Except as otherwise indicated herein, no live or dead fin fish may be used or possessed as bait in the Sierra and North Coast Districts. (a) Only golden shiners, red shiners, fathead minnows, mosquitofish, and threadfin shad may be used or possessed as bait in Shasta Lake. (b) Only golden shiners, white bass, black bass, and bluegill may be used or possessed as bait in Clear Creek Reservoir. (c) Only golden shiners, white bass, black bass, and bluegill may be used or possessed as bait in Tomichi Point Pool.
The use of minnows as bait is common throughout most of California because fishermen prefer the mild taste of these animals to that of salmon and trout. However, some fish are more suitable for bait than others. For example, although they are small, minnows can be used as bait if you don't want to use larger ones that might scare away your prey.
The first thing you need to know about using minnows as bait is that it is illegal in many areas of California. The reason for this prohibition is that many species of minnow are on the decline due to overfishing. If you violate this law, you could be fined up to $10,000 and/or imprisoned for one year.
Bait fish are used in the Sierra and North Coast Districts. The only exceptions are that you can possess live rock bass for recreational fishing purposes and you can use minnows, leeches, and other bait fish.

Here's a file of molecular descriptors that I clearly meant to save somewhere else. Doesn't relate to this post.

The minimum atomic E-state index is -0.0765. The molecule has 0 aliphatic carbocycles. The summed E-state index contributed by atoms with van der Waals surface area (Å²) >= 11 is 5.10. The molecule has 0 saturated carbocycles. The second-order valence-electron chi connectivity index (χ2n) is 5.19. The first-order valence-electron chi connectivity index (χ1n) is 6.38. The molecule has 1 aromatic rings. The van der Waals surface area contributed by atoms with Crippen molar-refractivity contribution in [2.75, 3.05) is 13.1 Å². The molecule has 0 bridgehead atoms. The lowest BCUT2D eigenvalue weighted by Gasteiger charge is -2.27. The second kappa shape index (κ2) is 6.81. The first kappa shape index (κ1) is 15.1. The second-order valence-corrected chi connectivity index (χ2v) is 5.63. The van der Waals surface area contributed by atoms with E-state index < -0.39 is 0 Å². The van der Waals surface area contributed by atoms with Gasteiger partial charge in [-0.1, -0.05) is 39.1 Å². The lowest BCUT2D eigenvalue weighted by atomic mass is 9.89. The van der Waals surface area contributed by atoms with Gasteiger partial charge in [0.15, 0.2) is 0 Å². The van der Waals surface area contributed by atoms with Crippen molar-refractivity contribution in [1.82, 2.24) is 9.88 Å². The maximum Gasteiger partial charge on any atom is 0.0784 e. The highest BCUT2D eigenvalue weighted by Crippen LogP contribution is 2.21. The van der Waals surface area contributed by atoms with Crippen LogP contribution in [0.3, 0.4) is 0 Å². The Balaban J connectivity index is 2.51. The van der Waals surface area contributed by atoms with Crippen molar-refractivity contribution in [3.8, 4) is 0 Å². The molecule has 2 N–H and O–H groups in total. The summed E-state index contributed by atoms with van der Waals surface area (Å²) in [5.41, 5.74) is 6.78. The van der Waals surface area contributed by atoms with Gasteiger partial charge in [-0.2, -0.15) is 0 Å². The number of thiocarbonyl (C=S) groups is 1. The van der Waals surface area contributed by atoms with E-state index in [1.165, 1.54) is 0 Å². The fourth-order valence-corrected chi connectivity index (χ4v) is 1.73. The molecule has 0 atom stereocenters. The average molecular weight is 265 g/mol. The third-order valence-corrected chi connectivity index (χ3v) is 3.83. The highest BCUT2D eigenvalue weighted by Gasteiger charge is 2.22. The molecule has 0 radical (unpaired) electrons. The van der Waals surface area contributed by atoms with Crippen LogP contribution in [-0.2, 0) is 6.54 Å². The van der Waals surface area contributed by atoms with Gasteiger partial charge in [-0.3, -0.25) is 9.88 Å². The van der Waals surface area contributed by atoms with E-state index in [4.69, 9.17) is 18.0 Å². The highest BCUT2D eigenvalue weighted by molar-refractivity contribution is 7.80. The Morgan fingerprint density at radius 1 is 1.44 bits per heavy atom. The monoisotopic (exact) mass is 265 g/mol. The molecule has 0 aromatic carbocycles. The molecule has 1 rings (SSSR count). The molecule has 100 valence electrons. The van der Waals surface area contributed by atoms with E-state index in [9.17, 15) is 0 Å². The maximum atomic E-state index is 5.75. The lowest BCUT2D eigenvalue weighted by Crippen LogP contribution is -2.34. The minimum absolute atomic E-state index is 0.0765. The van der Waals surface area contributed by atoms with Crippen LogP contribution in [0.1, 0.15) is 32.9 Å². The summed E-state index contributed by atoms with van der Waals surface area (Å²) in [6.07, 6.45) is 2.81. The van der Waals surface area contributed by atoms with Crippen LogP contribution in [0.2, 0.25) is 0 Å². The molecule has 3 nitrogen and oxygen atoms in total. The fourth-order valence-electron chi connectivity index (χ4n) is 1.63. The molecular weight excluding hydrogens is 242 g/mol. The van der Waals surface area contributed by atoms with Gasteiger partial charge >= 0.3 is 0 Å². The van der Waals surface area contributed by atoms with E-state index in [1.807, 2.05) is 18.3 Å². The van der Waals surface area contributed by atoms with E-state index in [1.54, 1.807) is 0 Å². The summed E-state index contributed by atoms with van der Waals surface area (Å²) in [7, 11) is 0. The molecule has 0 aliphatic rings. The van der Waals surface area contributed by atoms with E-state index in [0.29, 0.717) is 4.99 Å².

California law prohibits the possession of live baitfish as a food product under California Health & Safety Code Section 5605. This prohibition applies to both federal and state waters. For federal waters, see Catch-and-Release Regulations section 679.4 (a) 14 CFR § 679.4 (a). For state waters, see Bait Fish Policy section 7077 (b) Water Code § 13301 (b).
The purpose of this provision is to prevent the spread of disease through the consumption of raw or undercooked fish. However, while attempting to comply with this regulation, some anglers have been cited for violating this rule by possessing live baitfish as a food product. Persons caught doing so could be issued a citation for violating California Health & Safety Code Section 5607 (the state fish disease statute).
All major trout habitats restrict the use of minnows as bait. Except for longjaw mudsuckers, staghorn sculpins, and yellowfin gobies, which may be taken from the wild under a commercial fishing license, live fin fish for sale as bait must be purchased from registered aquaculturists.